The Lady of Heaven begins with a young Iraqi child (Laith) playing with his friend before quickly being interrupted by a group of terrorists arriving with the seemingly sole purpose of causing chaos. Soon after, Laith witnesses his mother’s execution at the hands of the same terrorists and is thankfully saved by a soldier. The soldier takes Laith to the home of a doting grandmother (Bibi), who begins to tell Laith the tale of “The Lady.” 

Through hearing Lady Fatima’s story, Laith learns of her suffering as the first victim of terrorism that has since spiraled into the 21st century. The same terrorism and terror groups that are plaguing Laith’s life and family are present in current times. 

The Lady’s story kicks off the dueling timelines of The Lady of Heaven. Viewers are soon going back and forth between The Lady’s oppression and struggle and Laith’s plight with the same terror groups hundreds of years later. 

Intentional or not, the conflicting timelines highlight the advancements within and the industry that is warfare. From bows and arrows to assault rifles and bombs, viewers are brought along the progression of an industry founded in creating the most efficient violence. Brutal, graphic and immersive, all violent scenes draw viewers into the conflict. Clearly, producers put meticulous thought and effort into this production to maintain a feeling of authenticity and resonance. 

Speaking of the producers, to create The Lady of Heaven, director Eli King and writer Sheikh Al-Habib joined creative consultant Academy Award winner John Stephenson OBE. Executive producers Richard Rionda Del Castro, Irakli Chikvaidze, Abdul Malik Shlibak, producers Matthew Kuipers and the Enlightened Kingdom rounded out the team. 

Alongside these hugely talented leaders, The Lady of Heaven features Ray Fearon (Beauty And The Beast), Christopher Sciueref (300: Rise Of An Empire), Mark Anthony Brighton (Doctor Strange), Denise Black (Coronation Street) as Bibi, and Lucas Bond (Summerland) as Jamal. Along with Sami Karim (The Looming Tower) as Khalid, Albane Courtois (Gentleman Jack) as Fatima Lanrawi, Matthew Brenher (Spy Wars) as Mukhayreeq, Chris Jarman (Tattoo Fixers) as Bilal, Yasmin Mwanza (Spider-Man: Far From Home) as Fidda, Dimitri Andreas (Layer Cake) as Salman, and Oscar Garland (DES) as Raed.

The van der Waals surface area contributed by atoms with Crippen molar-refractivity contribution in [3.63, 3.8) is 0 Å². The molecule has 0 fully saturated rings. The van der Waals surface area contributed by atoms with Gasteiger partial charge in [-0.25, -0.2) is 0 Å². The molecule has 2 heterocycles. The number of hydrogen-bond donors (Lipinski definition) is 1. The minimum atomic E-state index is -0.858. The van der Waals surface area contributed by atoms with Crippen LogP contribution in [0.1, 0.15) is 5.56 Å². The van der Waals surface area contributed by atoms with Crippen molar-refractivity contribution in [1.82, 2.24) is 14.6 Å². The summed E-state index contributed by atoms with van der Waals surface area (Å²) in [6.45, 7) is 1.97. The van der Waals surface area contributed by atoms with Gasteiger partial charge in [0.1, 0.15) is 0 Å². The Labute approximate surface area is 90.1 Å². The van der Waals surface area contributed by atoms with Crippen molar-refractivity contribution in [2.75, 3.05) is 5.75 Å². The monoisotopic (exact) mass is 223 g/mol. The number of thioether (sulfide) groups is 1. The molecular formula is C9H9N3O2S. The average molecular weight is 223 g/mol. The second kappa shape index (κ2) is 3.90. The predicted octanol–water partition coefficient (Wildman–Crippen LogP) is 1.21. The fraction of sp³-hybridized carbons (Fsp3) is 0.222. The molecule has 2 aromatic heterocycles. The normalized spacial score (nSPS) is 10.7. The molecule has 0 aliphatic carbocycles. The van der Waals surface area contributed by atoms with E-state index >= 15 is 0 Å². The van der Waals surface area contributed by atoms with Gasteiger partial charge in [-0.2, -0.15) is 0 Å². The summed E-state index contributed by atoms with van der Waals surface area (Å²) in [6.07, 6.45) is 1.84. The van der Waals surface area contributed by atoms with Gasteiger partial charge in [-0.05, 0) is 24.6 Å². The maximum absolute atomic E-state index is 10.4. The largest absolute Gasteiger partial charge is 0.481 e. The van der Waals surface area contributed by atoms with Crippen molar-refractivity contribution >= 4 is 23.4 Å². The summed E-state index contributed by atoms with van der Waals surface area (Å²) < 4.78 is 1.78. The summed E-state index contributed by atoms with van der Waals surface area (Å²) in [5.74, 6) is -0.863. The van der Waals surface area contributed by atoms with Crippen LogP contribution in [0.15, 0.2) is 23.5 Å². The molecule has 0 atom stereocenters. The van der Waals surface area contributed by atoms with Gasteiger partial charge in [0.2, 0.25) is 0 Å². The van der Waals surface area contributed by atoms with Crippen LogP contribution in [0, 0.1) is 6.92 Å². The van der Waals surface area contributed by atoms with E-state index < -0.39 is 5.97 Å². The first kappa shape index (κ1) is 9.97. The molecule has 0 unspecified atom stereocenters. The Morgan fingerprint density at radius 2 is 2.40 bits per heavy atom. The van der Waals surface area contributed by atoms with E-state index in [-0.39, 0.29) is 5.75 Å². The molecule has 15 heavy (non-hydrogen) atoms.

Additionally, many religious experts dedicated themselves, alongside the cast and crew, to depict the holy figures and storylines that make up The Lady of Heaven. Ultimately brought to audiences by Hannibal Media and Enlightened Kingdom, The Lady of Heaven is a touching yet informative film. 

The informative aspect of this film takes two roles. First, the film depicts the historical roots of ISIS, giving viewers a look into this infamous terrorist group’s origins. Second, the film examines Lady Fatima’s history, alongside the origins, motives and history of the terror groups still present in our world.

Many people, myself included, have grown up in an era where we see the effects and hear the horrors of the actions these terror groups carry out. However, many of us have not been taught why these groups exist or why they are choosing the paths they take. The Lady of Heaven provides a thought-provoking look into the potential rationale of these groups. 

“The Lady is held dear in the hearts of billions worldwide, but her story has never been shared through film,” the filmmakers explain. “Her story is a universal one that we can all learn from, teaching us the best response to corruption and power-hungry politicians. She is a powerful and important historical character that many in the world have never been introduced to.” 

The movie wraps with Laith stopping his friend from the beginning of the film from bombing a mosque. Laith is successful, and the next scene shows Laith on a talk show explaining what he has learned. Ultimately, The Lady of Heaven is an informative and touching film that examines terror groups, religious histories, political viewpoints, and internal values.

Topics #historical drama #Lady of Heaven #The Lady of Heaven